Bandcamp is doing a fundraiser today, Friday, August 4th, and is donating the proceeds to the Transgender Law Center. As part of that effort they are also highlighting trans and gender-nonconforming artists. A musician I follow on Twitter tweeted about this a few days ago:
This isn’t the first time a brand has jumped into a “controversial” social issue; in fact, I’d say given the sway of things these days it’s happening more often. My initial thought was that I had no problem with a brand taking a side, or weighing in on a social issue. I had to ask myself if I would feel the same way if Bandcamp had taken a different stance though. If they announced that they agreed with the idea that transgender people should not be allowed to serve in the military, would I have been as understanding? I definitely would have pulled my meager catalogue from their service, but a part of me would have been glad to know at least, so that I could stop giving my money to them.
I honestly think that’s part of the issue some people have with brands having an “opinion”. It’s not necessarily hating companies taking sides; it’s hating when they take a side with which you disagree. It puts you in a position of having to make a decision about what matters most: your ideals or your stuff. I order food delivery A TON. If I found out that Grubhub or Doordash were giving money to gay conversion camps I’d have to stop using their services, and that would suck. If they never voice an opinion, I don’t know have to know whether I’m in bed with the devil or not.
For some people it’s simply a matter of separatism, especially when it comes to artists and creatives. They look to these folks to provide diversion, to help them escape real life, so it can be jarring and unwelcoming when an artist actively brings the outside in. People can get very tight when this happens. We’ve all seen the people who tweets that So-and-So Celebrity should shut up and just sing/dance/act/write—except when they agree with them of course. I’m sure the folks who think J.K. Rowling should shut it are thrilled when Scott Baio weighs in.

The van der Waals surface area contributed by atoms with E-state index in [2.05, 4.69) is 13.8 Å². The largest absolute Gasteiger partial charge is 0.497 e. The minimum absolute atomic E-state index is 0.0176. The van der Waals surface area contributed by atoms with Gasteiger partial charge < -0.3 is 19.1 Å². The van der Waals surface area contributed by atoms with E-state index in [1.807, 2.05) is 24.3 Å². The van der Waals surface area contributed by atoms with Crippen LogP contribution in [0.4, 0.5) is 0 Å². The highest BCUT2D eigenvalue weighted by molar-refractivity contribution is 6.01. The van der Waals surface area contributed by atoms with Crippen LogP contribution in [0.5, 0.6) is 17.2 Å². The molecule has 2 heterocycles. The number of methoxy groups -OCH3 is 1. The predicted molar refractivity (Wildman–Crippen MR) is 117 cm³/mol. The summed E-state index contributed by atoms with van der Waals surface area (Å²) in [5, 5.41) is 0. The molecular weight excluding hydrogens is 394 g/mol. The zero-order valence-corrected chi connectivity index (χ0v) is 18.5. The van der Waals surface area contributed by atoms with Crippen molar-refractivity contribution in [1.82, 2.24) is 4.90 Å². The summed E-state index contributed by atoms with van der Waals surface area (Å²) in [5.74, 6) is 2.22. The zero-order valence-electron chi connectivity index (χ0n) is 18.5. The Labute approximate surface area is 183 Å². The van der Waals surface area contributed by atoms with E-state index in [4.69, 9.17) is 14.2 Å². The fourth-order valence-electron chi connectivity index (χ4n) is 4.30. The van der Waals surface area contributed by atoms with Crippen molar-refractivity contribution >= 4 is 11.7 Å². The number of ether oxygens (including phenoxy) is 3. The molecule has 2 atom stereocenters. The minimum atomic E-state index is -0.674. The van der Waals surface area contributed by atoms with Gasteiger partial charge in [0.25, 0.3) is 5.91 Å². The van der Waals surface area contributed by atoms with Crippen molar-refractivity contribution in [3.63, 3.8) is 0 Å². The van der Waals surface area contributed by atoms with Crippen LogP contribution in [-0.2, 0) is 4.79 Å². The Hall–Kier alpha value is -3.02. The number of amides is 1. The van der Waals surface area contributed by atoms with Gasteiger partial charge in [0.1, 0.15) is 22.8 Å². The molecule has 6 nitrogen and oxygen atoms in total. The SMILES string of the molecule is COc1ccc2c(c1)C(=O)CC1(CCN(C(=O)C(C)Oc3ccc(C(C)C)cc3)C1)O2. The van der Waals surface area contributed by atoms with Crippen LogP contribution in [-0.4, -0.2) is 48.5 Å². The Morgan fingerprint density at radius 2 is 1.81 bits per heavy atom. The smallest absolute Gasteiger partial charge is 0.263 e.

The thing is, creatives have been weighing in on issues since…well, since the beginning of creating. A good deal of the time the outside world is what drives the creative process. Not just giant world issues either; the little things in a creative’s life are often a catalyst for our work. Am I depressed? Did someone I love break up with me? Did I lose my job? Am I struggling with my sexuality? Addiction? Hell, did it rain today? I can’t think of any artist who feels like their personal stuff “isn’t relevant” to what they’re creating. The idea that bringing your identity into your art is in some way undesirable is just crazy to me.
So, in case it wasn’t clear, I’m all for companies rallying around the causes they care about. As a consumer I feel in a position to make smarter choices about what business I give my patronage to, which is a plus. The minus is of course that sometimes that means you have to give up a brand (looking at you, New Balance) but you know the song: “You take the good, you take the bad…”. I also think artists channeling their personal lives and experiences into their art is not only acceptable, it’s natural. I would question the quality of any art that seeks to completely distance itself from the real experiences of the creator.
Your turn. What’re your thoughts on brands having “opinions” and taking sides? How do you feel when artists bring their personal lives into their creations?